There are different treatments that you can go for, like cleaning or scaling of the teeth, antibiotics, home care, and anti-inflammatories. A lot of cats may need corticosteroids that can help with the inflammation, while others may benefit from immunosuppressive or anti-inflammatory drugs. For severe cases, extraction of the teeth in the cheek can help since it removes the bacteria from the mouth.
Feline Resorptive Lesions (FRLs)
The FRLs are commonly found in both old and young cats. 70% of cats that are over five years old have a type of FRL. The Feline Resorptive Lesion is when the tooth has an erosion that is usually found below and around the gum line. Odontoclast cells that can break down the tooth are often found in these areas.
It can be difficult to identify an FRL in the cat’s mouth, but it often looks like the gum is growing out of the tooth. The gum can become inflamed because a cavity is created, and the body of the cat reacts by filling the hole in with gum tissue.
It can be diagnosed with a dental x-ray or when the vet checks the teeth with the cat under anesthesia. The FRL can be really sensitive, and the cats that have it will be visibly in pain. The disease causes persistent erosion where the crown can fracture off, leaving the entire tooth root exposed. Since the cavity is not the same as one that happens to human teeth, it cannot be filled. The entire tooth will be removed by the vet.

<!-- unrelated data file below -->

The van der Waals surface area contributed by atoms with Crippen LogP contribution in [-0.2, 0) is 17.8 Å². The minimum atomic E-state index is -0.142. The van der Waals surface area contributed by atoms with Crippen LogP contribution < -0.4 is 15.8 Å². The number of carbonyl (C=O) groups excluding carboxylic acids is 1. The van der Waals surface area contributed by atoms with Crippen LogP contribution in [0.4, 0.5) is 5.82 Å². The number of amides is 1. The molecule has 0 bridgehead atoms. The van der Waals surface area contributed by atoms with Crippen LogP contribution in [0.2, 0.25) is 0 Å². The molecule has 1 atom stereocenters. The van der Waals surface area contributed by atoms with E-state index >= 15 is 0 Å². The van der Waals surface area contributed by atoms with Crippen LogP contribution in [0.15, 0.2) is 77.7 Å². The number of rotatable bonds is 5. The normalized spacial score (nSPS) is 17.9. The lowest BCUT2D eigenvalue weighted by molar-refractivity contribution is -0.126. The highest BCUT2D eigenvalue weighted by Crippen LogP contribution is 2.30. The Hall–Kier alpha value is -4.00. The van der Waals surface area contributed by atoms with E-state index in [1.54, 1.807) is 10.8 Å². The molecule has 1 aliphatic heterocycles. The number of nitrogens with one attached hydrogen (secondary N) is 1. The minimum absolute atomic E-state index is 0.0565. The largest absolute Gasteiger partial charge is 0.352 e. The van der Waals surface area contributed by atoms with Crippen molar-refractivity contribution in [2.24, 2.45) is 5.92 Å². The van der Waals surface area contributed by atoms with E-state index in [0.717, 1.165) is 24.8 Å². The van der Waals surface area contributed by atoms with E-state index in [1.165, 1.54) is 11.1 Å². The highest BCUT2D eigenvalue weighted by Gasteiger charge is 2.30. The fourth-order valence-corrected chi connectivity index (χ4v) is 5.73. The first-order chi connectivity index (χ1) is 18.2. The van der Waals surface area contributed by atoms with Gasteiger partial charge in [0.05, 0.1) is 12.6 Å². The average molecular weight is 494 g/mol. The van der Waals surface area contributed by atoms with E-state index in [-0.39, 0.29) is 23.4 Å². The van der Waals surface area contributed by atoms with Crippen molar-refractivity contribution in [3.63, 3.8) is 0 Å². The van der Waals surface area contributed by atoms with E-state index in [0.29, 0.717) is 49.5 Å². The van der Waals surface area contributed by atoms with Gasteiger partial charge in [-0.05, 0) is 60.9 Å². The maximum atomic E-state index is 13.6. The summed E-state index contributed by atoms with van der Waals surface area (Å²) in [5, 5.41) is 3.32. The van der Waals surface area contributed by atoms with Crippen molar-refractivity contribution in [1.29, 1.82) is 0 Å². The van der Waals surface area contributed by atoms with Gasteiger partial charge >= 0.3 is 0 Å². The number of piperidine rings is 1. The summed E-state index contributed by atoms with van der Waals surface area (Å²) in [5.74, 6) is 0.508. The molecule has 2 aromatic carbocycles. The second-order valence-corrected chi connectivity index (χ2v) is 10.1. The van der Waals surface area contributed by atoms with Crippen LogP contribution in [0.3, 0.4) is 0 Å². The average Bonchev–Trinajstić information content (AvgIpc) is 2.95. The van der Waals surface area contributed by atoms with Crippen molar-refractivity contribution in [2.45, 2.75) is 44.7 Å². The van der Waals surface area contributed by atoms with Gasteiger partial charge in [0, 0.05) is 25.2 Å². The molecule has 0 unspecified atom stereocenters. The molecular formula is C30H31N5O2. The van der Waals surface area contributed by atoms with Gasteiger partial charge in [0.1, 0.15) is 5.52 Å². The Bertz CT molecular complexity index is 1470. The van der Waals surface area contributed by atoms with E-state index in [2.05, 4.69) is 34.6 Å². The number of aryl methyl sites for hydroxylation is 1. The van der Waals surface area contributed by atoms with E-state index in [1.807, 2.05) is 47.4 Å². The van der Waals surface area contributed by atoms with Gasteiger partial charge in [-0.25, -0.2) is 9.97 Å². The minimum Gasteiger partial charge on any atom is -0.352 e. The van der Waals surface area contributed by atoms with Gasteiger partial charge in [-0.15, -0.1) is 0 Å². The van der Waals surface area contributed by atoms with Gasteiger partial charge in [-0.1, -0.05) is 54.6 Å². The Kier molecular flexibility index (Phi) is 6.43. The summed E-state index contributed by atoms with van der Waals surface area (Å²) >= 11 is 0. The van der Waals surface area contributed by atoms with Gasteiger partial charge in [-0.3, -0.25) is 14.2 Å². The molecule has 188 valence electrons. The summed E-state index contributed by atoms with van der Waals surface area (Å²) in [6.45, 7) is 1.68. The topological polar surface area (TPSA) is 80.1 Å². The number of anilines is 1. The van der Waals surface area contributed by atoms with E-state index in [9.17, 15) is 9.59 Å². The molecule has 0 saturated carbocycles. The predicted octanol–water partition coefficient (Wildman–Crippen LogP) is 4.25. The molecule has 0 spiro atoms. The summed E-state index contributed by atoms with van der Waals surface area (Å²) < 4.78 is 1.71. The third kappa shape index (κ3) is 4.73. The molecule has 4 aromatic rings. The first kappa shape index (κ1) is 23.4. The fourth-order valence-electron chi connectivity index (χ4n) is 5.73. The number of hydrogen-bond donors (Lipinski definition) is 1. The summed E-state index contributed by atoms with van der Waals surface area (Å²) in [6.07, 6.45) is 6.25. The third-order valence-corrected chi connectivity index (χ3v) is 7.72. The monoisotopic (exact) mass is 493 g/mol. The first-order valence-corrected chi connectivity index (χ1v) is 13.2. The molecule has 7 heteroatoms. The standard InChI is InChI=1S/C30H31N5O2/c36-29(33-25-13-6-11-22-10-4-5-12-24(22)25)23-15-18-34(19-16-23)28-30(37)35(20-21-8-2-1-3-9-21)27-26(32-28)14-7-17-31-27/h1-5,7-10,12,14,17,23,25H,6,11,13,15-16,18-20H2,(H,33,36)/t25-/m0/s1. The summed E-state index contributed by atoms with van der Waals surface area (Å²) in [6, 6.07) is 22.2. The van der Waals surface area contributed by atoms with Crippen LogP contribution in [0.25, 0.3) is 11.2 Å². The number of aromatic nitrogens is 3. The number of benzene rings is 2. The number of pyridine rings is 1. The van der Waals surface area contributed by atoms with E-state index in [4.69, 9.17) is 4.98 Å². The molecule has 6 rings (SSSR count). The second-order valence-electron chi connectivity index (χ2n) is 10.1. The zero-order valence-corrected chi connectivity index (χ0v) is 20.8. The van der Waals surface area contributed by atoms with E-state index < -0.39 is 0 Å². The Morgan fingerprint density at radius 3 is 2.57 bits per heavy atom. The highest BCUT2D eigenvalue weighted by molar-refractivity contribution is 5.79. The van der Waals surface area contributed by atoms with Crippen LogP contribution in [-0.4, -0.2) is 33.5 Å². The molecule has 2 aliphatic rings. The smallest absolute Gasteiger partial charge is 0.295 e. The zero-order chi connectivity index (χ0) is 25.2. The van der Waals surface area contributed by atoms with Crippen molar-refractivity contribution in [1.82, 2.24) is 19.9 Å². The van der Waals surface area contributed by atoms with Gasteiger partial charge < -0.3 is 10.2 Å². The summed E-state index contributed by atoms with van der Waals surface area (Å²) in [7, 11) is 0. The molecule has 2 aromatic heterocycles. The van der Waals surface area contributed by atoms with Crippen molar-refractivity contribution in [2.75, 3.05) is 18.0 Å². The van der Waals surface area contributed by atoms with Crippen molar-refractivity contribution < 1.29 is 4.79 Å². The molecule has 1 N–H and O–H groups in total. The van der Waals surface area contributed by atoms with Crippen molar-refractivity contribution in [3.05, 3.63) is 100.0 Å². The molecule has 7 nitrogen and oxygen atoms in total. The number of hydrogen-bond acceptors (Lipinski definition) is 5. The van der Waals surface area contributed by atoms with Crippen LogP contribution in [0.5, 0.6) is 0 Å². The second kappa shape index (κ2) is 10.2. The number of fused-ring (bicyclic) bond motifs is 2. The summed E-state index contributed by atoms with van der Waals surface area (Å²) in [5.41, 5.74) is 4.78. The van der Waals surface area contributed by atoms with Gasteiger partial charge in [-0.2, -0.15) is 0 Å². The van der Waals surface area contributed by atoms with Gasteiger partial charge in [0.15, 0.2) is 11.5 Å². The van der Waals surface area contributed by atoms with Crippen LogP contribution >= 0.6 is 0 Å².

Fractured teeth don’t always need an extraction, but they can be depending on the individual tooth. Generally, teeth that have a pulp cavity or dentine, which affects the blood supply and nerve, will need to be extracted since the tooth can be quite painful, and there is an increased risk of root abscess and infection. In cases where the crown’s tip is the only thing fractured, it won’t be removed.
However, cats’ teeth have a very thin enamel covering, so most fractured teeth will need to be removed. You will notice the cat paw at its mouth, reduced appetite, favoring a side of its mouth, or hypersalivation.
Extracting and Cleaning Teeth
Of course, no cat would sit still while the vet does dental work, so most of these procedures will be performed under general anesthesia. You should make sure to schedule dental appointments with the vet regularly.
We hope you now know how to help a cat with dental health problems of different kinds. You should keep an eye on their dental needs as well as consider incorporating some dental care regularly.